III. Attorney's Fees
    N.C. Gen. Stat. § 50-16.4 (2003) sets forth the requirements for awarding attorney's fees to a dependent spouse and states,
        [a]t any time that a dependent spouse would be entitled to alimony pursuant to G.S. 50-16.3A, or post-separation support pursuant to G.S. 50-16.2A, the court may, upon application of such spouse, enter an order for reasonable counsel fees for the benefit of such spouse, to be paid and secured by the supporting spouse in the same manner as alimony.

(emphasis supplied). We interpreted this statute to require that “[a] spouse is entitled to attorney's fees if that spouse is (1) the dependent spouse, (2) entitled to the underlying relief demanded (e.g., alimony and/or child support), and (3) without sufficient means to defray the costs of litigation.” Barrett v. Barrett, 140 N.C. App. 369, 374, 536 S.E.2d 642, 646 (2000) (citing Clark v. Clark, 301 N.C. 123, 135-136, 271 S.E.2d 58, 67 (1980)). Whether the moving party meets these requirements is a question of law fully reviewable de novo on appeal. Hudson v. Hudson, 299 N.C. 465, 473, 263 S.E.2d 719, 724 (1980).
    Here, the trial court found that plaintiff was the dependent spouse and entitled to alimony. We affirmed the trial court's holdings on these two issues in Novorska I, Novorska II, and Novorska III. The determinative issue at bar is whether the trial court made sufficient findings of fact to conclude that plaintiff was with “sufficient means to defray the costs of litigation.” Barrett, 140 N.C. App. at 374, 536 S.E.2d at 646.    The trial court found that plaintiff presently is employed as a Personnel Technician II at the University of North Carolina Hospital with an annual salary of $29,900.00, compared to her salary of $17,280.00 per year at the time of separation, an increase of $12,620.00. Plaintiff's job also provides “health insurance at no cost, dental insurance, disability insurance and a retirement plan which requires a six percent (6%) deduction from her salary and the State of North Carolina matches her contribution at the same rate.”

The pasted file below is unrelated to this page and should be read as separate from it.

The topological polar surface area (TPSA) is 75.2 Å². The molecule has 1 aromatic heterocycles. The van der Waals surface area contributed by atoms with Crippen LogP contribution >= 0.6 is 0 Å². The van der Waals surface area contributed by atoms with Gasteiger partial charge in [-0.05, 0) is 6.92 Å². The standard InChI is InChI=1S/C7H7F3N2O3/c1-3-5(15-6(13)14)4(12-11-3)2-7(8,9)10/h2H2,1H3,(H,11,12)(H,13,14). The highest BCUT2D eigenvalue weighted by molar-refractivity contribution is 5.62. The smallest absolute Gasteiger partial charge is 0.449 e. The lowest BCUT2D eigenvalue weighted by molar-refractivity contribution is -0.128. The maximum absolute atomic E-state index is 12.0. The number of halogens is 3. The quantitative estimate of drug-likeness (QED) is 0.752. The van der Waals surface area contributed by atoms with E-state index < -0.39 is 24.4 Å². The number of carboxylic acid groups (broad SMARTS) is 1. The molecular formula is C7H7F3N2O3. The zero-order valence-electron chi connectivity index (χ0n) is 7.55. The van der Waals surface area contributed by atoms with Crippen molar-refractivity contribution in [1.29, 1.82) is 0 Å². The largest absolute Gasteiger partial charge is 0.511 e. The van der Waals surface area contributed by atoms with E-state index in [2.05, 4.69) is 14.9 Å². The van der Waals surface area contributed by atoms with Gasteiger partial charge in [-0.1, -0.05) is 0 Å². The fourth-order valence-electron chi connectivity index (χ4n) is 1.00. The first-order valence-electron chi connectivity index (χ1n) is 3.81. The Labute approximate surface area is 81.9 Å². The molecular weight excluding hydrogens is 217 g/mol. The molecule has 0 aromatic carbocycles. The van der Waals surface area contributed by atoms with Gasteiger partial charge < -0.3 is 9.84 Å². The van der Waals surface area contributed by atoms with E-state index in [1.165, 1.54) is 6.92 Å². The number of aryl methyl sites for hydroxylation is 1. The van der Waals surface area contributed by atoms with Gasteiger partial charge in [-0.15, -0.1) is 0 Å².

The trial court further found that plaintiff retained sole possession of the marital residence and that defendant voluntarily agreed to pay the $1,113.00 per month mortgage payment on the marital residence from the date of separation until this action was filed. These payments allowed plaintiff to secure full-time and permanent employment. After the filing of this action, the parties entered into a consent judgment in which defendant agreed to pay plaintiff $600.00 per month in post-separation funds plus one-half of the monthly mortgage payment in the amount of $578.48. The trial court further found that plaintiff had received an unequal distribution of the marital property and that defendant had already paid $2,000.00 towards plaintiff's attorney's fees.
    The trial court's findings that (1) plaintiff's income had increased from the date of separation until the date of this action, (2) plaintiff continued to live at the marital residence while defendant voluntarily paid at least half of the monthly mortgage payments, (3) defendant paid plaintiff monthly post- separation support, and (4) defendant had previously paid $2,000.00towards plaintiff's attorney's fees supports its conclusion of law that plaintiff “was able to subsist and defray the necessary expenses related to prosecuting the action” and the denial of plaintiff's motion for attorney's fees. Plaintiff's assignment of error is overruled.
IV. Conclusion
    The trial court's findings of fact are supported by substantial evidence and its conclusions of law support its denial of plaintiff's motion for attorney's fees. The order of the trial court is affirmed.
    Affirmed.
    Judges WYNN and HUNTER concur.